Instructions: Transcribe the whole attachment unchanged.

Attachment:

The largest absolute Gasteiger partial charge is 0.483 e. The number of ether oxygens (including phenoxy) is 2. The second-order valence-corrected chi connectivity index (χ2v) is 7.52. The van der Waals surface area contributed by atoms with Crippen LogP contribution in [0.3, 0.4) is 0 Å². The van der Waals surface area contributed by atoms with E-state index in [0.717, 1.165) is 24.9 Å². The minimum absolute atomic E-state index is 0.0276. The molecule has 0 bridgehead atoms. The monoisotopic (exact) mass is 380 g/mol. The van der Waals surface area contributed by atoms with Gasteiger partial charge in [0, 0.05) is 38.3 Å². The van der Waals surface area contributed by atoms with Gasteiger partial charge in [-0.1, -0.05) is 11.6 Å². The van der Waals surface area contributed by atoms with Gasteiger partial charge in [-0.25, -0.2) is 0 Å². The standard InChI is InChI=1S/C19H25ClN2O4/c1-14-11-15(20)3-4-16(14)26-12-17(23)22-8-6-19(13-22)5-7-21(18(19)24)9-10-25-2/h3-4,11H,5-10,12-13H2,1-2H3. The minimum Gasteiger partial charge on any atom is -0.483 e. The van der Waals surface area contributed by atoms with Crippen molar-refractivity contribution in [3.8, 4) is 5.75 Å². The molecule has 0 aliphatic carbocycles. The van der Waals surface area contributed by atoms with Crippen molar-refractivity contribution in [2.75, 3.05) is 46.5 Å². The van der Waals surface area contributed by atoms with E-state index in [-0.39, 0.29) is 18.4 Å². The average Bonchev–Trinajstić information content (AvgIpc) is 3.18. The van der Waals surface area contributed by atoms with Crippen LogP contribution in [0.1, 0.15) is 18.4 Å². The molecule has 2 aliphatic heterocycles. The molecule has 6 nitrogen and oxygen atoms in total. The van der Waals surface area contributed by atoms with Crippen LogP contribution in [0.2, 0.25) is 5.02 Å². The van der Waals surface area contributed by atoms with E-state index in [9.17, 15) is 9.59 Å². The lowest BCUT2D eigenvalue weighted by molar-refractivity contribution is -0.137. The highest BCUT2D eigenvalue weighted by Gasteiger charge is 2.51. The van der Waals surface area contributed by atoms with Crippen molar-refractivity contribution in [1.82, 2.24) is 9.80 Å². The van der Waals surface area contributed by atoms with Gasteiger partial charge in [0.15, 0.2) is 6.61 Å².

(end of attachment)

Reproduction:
The largest absolute Gasteiger partial charge is 0.483 e. The number of ether oxygens (including phenoxy) is 2. The second-order valence-corrected chi connectivity index (χ2v) is 7.52. The van der Waals surface area contributed by atoms with Crippen LogP contribution in [0.3, 0.4) is 0 Å². The van der Waals surface area contributed by atoms with E-state index in [0.717, 1.165) is 24.9 Å². The minimum absolute atomic E-state index is 0.0276. The molecule has 0 bridgehead atoms. The monoisotopic (exact) mass is 380 g/mol. The van der Waals surface area contributed by atoms with Gasteiger partial charge in [0, 0.05) is 38.3 Å². The van der Waals surface area contributed by atoms with Gasteiger partial charge in [-0.1, -0.05) is 11.6 Å². The van der Waals surface area contributed by atoms with Gasteiger partial charge in [-0.25, -0.2) is 0 Å². The standard InChI is InChI=1S/C19H25ClN2O4/c1-14-11-15(20)3-4-16(14)26-12-17(23)22-8-6-19(13-22)5-7-21(18(19)24)9-10-25-2/h3-4,11H,5-10,12-13H2,1-2H3. The minimum Gasteiger partial charge on any atom is -0.483 e. The van der Waals surface area contributed by atoms with Crippen molar-refractivity contribution in [3.8, 4) is 5.75 Å². The molecule has 0 aliphatic carbocycles. The van der Waals surface area contributed by atoms with Crippen molar-refractivity contribution in [2.75, 3.05) is 46.5 Å². The van der Waals surface area contributed by atoms with E-state index in [-0.39, 0.29) is 18.4 Å². The average Bonchev–Trinajstić information content (AvgIpc) is 3.18. The van der Waals surface area contributed by atoms with Crippen LogP contribution in [0.1, 0.15) is 18.4 Å². The molecule has 2 aliphatic heterocycles. The molecule has 6 nitrogen and oxygen atoms in total. The van der Waals surface area contributed by atoms with Crippen LogP contribution in [0.2, 0.25) is 5.02 Å². The van der Waals surface area contributed by atoms with E-state index in [9.17, 15) is 9.59 Å². The lowest BCUT2D eigenvalue weighted by molar-refractivity contribution is -0.137. The highest BCUT2D eigenvalue weighted by Gasteiger charge is 2.51. The van der Waals surface area contributed by atoms with Crippen molar-refractivity contribution in [1.82, 2.24) is 9.80 Å². The van der Waals surface area contributed by atoms with Gasteiger partial charge in [0.15, 0.2) is 6.61 Å².